Volkswagen Golf GTI MK8 review – the quintessential hot hatchback, but is it the best?
The eighth VW Golf GTI is a potent and engaging hatchback, but isn’t the indomitable package it once was
There have been great Volkswagen Golf GTIs and lacklustre ones; some indifferent generations and others that have upheld the dynasty to become icons in their own right. One thing’s for certain, everybody has a favourite.
A healthy GTI is emphatically a positive thing for performance cars as a genre, and off the back of the previous-gen Mk7.5 – a very strong generation – hopes are high for the tech-forward Mk8. New for the 8 is a consistent GTI and GTI Clubsport hierarchy, the latter pairing a more potent version of the same EA888 engine to a bespoke chassis tune and styling.
Yet despite the new look, much is shared underneath with the 7.5 – apparently sharpened, stiffened, and with more attention paid to the details. But there’s a caveat. The Mk8 Golf, so far, has been riddled with software issues, and while the lack of development beyond the 7.5 is advantageous when it comes to the bits we liked, it’s not so great in other ways.
Volkswagen Golf GTI: in detail
- > Engine and gearbox and technical highlights – A 242bhp figure is merely warm in 2022, but a slick DSG and eLSD make the most of those horses
- > Performance and 0-60 time – A strong, broad torque curve helps, with good performance on paper and on the road
- > Ride and handling – Agile and balanced; adaptive dampers have an impressive range
- > MPG and running costs – On-paper MPG figures are good, and you’ll easily match them on longer runs
- > Interior and tech – This is where things start to go wrong; at least the driving position’s good
- > Design – a familiar silhouette with slick lighting and complex detailing
Prices, specs and rivals
The basic Mk8 Golf GTI starts from £36,185, a reassuringly expensive price point in comparison to most rivals, despite having a distinctly lower power figure. That’s for the six-speed manual, the seven-speed dual-clutch being an extra £1520, bringing the base total to £37,705.
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Don’t be mistaken for thinking that it comes fully loaded with kit, though, as standard equipment is average at best. Metallic paints cost anywhere from £685 to £1140, the less expensive of the two 19-inch wheel options are an extra £785, while adaptive dampers will set you back an extra £840. The standard seats are a decent set of buckets finished in a modern take on the classic GTI tartan, but leather will cost a whopping £2380 extra, while heated seats can only be specified as bundled into one of two winter packs at a minimum of £300.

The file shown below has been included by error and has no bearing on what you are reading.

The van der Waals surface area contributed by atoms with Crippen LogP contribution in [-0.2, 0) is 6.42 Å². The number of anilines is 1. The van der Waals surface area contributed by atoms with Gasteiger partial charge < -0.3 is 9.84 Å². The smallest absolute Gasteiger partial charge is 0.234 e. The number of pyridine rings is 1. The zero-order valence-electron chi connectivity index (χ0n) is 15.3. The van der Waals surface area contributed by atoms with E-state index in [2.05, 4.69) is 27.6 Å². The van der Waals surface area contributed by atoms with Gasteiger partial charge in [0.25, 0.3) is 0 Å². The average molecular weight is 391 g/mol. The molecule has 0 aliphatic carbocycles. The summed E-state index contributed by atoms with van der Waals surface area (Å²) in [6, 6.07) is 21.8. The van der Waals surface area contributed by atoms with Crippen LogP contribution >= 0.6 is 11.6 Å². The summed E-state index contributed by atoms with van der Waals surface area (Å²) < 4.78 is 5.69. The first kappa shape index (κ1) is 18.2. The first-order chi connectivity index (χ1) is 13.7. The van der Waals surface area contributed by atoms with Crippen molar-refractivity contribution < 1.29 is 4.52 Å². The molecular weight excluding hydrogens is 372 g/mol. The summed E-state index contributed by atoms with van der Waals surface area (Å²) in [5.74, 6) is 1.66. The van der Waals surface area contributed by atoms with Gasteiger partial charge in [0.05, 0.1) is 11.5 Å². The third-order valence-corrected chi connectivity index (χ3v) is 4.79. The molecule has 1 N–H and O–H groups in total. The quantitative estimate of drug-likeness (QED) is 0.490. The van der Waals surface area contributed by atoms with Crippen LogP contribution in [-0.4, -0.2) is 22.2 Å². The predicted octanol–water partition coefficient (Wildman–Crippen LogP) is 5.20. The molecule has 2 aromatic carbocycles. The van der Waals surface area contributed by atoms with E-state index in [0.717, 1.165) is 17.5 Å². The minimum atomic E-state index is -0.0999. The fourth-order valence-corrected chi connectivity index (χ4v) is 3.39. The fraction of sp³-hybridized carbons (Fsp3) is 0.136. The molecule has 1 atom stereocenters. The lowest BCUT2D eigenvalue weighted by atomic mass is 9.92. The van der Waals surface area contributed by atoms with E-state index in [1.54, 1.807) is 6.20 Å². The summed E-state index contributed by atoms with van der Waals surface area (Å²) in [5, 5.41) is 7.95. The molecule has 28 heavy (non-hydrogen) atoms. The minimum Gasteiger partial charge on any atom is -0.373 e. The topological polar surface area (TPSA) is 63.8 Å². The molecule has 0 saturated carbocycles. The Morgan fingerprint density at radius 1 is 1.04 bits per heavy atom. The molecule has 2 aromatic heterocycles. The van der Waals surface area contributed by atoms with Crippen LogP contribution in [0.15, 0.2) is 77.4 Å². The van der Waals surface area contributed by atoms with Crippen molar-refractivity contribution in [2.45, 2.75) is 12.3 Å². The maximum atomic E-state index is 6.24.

The GTI Clubsport is even more expensive, with its basic price starting at £40,005 with a standard DSG ’box. None of the options mentioned above are thrown in, though, not even the larger 19-inch wheels. Specific to the Clubsport is an optional £3675 Performance Pack, which bundles a different set of 19-inch wheels (those as previously found on the 45 Edition), 166mph top speed upgrade and Akrapovic exhaust system.
Rivals significantly undercut the GTI on price, with the Focus ST available from £34,385 (although factory orders have been halted due to supply chain constraints). Cupra’s 296bhp Leon (equivalent to the Clubsport, rather than the base GTI) is pricier, starting at £37,130, with the top-spec VZ3 slightly more expensive than the Clubsport at £40,485.
Of course, until the new Honda Civic Type R arrives, the best hot hatchback in this size bracket is the staggeringly good Hyundai i30 N. It’s fully loaded with kit, so there are few options to consider aside from a tasty set of bucket seats and metallic paint, but even so it massively undercuts the Golf with a £34,095 base price for the manual, with the bespoke dual-clutch coming in at £36,070 – £1635 less than a base GTI DSG.
Now GTIs have always been reassuringly priced just above most rivals, but in this case it is more than a bit – and as we’ll get into later, the new GTI doesn’t feel worth the money it generally always has.